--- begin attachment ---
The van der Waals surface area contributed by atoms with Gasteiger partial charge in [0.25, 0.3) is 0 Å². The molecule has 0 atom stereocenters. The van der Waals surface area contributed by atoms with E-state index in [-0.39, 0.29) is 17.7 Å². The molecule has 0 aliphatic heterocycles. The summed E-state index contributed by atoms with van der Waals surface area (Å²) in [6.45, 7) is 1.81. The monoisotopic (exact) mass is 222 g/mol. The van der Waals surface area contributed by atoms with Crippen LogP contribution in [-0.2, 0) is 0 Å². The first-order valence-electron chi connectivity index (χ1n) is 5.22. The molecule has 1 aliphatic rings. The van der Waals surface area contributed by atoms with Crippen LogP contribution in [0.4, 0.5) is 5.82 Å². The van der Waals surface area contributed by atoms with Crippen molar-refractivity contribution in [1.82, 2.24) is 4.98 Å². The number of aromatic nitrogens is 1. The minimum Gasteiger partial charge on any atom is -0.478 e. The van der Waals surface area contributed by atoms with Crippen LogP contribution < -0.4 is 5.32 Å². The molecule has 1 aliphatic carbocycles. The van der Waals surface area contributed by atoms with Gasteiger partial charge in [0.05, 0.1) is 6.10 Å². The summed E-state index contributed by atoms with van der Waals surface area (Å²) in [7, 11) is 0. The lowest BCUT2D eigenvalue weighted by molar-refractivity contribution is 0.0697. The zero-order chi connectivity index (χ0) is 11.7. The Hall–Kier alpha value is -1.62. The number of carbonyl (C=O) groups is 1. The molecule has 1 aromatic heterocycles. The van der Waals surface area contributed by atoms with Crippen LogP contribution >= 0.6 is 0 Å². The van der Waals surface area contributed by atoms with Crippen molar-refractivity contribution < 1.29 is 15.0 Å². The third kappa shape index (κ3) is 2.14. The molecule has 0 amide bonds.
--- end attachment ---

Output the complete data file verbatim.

The van der Waals surface area contributed by atoms with Gasteiger partial charge in [0.25, 0.3) is 0 Å². The molecule has 0 atom stereocenters. The van der Waals surface area contributed by atoms with E-state index in [-0.39, 0.29) is 17.7 Å². The molecule has 0 aliphatic heterocycles. The summed E-state index contributed by atoms with van der Waals surface area (Å²) in [6.45, 7) is 1.81. The monoisotopic (exact) mass is 222 g/mol. The van der Waals surface area contributed by atoms with Crippen LogP contribution in [-0.2, 0) is 0 Å². The first-order valence-electron chi connectivity index (χ1n) is 5.22. The molecule has 1 aliphatic rings. The van der Waals surface area contributed by atoms with Crippen LogP contribution in [0.4, 0.5) is 5.82 Å². The van der Waals surface area contributed by atoms with Crippen molar-refractivity contribution in [1.82, 2.24) is 4.98 Å². The number of aromatic nitrogens is 1. The minimum Gasteiger partial charge on any atom is -0.478 e. The van der Waals surface area contributed by atoms with Crippen LogP contribution < -0.4 is 5.32 Å². The molecule has 1 aliphatic carbocycles. The van der Waals surface area contributed by atoms with Gasteiger partial charge in [0.05, 0.1) is 6.10 Å². The summed E-state index contributed by atoms with van der Waals surface area (Å²) in [7, 11) is 0. The lowest BCUT2D eigenvalue weighted by molar-refractivity contribution is 0.0697. The zero-order chi connectivity index (χ0) is 11.7. The Hall–Kier alpha value is -1.62. The number of carbonyl (C=O) groups is 1. The molecule has 1 aromatic heterocycles. The van der Waals surface area contributed by atoms with Crippen LogP contribution >= 0.6 is 0 Å². The van der Waals surface area contributed by atoms with Crippen molar-refractivity contribution < 1.29 is 15.0 Å². The third kappa shape index (κ3) is 2.14. The molecule has 0 amide bonds.